Progressive Supranuclear Palsy (cont.)
Eric R Eggenberger, DO
Robert A Hauser, MD
Francisco Talavera, PharmD, PhD
Stephen Berman, MD, PhD
IN THIS ARTICLE
Support Groups and Counseling
PSP is a difficult disease for you and those who care for you. It can be particularly stressful for family caregivers. The condition affects every aspect of life, including family relationships, work, financial status, social life, and physical and mental health. If you are a family caregiver for a person with PSP, you may feel overwhelmed, depressed, frustrated, angry, or resentful. These feelings may in turn leave you feeling guilty, ashamed, and anxious.
While understandable, these feelings do not help the situation and usually make it worse. This is why support groups were invented. Support groups are groups of people who have lived through the same difficult experiences and want to help themselves and others by sharing coping strategies. Support groups serve a number of different purposes for a person living with the stress of being a caregiver for a person with PSP.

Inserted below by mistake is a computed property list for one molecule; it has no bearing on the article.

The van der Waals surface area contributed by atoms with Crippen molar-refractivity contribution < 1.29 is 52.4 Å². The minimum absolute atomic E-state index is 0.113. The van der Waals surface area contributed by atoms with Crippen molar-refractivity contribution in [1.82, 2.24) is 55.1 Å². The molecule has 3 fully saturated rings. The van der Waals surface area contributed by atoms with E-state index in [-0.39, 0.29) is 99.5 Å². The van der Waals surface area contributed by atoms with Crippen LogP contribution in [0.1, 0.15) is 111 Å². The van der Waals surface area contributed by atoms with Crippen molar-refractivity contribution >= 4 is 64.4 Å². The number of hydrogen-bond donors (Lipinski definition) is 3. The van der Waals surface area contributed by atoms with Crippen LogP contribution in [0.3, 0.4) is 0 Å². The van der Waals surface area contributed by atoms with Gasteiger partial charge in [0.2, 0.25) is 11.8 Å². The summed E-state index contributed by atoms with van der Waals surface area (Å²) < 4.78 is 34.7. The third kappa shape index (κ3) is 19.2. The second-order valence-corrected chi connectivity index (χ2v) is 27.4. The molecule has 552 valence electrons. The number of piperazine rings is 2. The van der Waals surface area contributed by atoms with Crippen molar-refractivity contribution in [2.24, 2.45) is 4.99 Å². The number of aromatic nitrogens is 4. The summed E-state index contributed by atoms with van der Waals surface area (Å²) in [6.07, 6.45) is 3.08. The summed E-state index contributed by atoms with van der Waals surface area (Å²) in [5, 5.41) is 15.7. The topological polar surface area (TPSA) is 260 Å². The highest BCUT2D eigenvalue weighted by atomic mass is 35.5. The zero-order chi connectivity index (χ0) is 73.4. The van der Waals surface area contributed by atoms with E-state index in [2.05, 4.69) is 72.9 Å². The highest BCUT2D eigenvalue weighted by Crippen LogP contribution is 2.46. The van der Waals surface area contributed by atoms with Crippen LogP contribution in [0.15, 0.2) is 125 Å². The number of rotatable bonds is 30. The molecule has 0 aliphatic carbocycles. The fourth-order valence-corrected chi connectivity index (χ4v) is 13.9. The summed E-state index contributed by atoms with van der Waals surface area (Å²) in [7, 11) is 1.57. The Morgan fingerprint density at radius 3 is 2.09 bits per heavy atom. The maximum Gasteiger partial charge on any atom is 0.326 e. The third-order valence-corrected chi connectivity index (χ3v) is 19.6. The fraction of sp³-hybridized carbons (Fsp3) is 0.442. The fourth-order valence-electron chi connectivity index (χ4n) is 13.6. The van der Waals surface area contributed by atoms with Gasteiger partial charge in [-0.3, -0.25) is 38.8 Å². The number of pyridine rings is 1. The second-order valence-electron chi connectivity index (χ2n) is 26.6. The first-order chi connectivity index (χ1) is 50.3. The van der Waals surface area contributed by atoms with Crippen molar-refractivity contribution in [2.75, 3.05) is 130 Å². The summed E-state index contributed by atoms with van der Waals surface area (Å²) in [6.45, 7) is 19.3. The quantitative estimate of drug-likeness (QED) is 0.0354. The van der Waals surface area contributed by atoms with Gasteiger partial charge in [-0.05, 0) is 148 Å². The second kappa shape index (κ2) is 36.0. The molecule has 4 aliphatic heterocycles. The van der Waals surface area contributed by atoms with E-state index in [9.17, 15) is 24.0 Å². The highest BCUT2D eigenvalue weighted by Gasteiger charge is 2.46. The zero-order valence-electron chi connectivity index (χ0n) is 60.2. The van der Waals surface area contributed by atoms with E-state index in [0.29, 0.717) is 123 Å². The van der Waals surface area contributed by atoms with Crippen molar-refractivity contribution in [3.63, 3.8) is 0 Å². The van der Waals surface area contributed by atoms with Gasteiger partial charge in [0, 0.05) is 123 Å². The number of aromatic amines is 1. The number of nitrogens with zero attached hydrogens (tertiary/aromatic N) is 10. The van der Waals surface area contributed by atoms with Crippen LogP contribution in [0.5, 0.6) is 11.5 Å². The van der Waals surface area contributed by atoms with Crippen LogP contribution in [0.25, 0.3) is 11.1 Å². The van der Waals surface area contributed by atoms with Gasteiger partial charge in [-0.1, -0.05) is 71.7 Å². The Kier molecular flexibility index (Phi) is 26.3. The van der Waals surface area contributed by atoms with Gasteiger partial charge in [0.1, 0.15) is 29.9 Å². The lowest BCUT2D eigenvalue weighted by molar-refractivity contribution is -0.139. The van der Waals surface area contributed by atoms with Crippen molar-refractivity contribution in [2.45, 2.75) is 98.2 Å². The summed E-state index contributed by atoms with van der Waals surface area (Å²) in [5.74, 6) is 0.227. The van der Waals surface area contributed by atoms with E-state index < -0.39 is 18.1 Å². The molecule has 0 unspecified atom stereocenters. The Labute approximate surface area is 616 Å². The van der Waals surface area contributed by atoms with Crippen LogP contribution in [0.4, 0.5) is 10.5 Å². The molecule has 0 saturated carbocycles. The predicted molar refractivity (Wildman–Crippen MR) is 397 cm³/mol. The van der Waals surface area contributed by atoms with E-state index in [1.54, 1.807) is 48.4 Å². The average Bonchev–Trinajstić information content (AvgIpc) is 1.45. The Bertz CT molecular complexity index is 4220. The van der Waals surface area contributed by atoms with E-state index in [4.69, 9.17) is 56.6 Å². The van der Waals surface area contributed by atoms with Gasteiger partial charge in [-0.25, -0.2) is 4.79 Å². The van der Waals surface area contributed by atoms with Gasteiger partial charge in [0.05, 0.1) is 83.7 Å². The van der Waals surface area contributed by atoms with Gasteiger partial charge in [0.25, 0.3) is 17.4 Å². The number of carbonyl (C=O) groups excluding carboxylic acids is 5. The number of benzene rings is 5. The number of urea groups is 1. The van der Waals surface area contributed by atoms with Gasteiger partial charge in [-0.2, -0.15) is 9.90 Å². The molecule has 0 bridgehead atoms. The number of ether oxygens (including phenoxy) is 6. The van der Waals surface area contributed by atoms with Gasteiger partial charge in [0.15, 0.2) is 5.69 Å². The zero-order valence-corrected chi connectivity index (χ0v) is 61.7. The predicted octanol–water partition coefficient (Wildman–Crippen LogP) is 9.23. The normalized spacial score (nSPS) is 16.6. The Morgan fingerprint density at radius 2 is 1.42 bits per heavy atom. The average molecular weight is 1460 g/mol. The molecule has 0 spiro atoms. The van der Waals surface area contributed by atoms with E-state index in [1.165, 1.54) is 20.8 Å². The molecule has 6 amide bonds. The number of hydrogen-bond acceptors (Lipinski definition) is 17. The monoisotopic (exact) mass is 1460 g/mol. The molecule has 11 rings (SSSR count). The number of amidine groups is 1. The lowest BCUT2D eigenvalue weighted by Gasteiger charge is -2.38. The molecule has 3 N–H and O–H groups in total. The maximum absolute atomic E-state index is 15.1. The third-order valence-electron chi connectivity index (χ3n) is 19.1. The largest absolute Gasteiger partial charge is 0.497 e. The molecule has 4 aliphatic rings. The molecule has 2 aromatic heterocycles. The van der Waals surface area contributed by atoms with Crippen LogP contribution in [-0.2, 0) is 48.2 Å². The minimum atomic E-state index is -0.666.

Support groups meet in person, on the telephone, or on the Internet. To find a support group that works for you, contact the organizations listed below. You can also ask your health care provider or behavior therapist, or go on the Internet. If you do not have access to the Internet, go to the public library.
For more information about support groups, contact the following agencies:
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